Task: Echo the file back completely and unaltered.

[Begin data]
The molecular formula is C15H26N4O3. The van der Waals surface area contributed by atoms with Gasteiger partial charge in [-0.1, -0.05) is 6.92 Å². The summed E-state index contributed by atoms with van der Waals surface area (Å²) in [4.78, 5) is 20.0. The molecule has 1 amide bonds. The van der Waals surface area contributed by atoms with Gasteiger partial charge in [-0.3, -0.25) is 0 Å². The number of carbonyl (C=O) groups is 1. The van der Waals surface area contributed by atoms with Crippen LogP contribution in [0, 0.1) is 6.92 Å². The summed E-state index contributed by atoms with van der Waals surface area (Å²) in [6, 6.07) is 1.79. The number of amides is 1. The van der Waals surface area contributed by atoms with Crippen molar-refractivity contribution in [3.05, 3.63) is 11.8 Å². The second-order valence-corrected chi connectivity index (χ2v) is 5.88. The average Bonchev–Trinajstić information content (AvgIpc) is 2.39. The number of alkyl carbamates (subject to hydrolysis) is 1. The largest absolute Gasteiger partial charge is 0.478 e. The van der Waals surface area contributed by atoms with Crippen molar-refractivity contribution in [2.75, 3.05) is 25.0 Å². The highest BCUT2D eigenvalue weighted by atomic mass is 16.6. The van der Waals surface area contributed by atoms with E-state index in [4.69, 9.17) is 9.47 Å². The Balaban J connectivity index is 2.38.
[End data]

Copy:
The molecular formula is C15H26N4O3. The van der Waals surface area contributed by atoms with Gasteiger partial charge in [-0.1, -0.05) is 6.92 Å². The summed E-state index contributed by atoms with van der Waals surface area (Å²) in [4.78, 5) is 20.0. The molecule has 1 amide bonds. The van der Waals surface area contributed by atoms with Gasteiger partial charge in [-0.3, -0.25) is 0 Å². The number of carbonyl (C=O) groups is 1. The van der Waals surface area contributed by atoms with Crippen LogP contribution in [0, 0.1) is 6.92 Å². The summed E-state index contributed by atoms with van der Waals surface area (Å²) in [6, 6.07) is 1.79. The number of amides is 1. The van der Waals surface area contributed by atoms with Crippen molar-refractivity contribution in [3.05, 3.63) is 11.8 Å². The second-order valence-corrected chi connectivity index (χ2v) is 5.88. The average Bonchev–Trinajstić information content (AvgIpc) is 2.39. The number of alkyl carbamates (subject to hydrolysis) is 1. The largest absolute Gasteiger partial charge is 0.478 e. The van der Waals surface area contributed by atoms with Crippen molar-refractivity contribution in [2.75, 3.05) is 25.0 Å². The highest BCUT2D eigenvalue weighted by atomic mass is 16.6. The van der Waals surface area contributed by atoms with E-state index in [4.69, 9.17) is 9.47 Å². The Balaban J connectivity index is 2.38.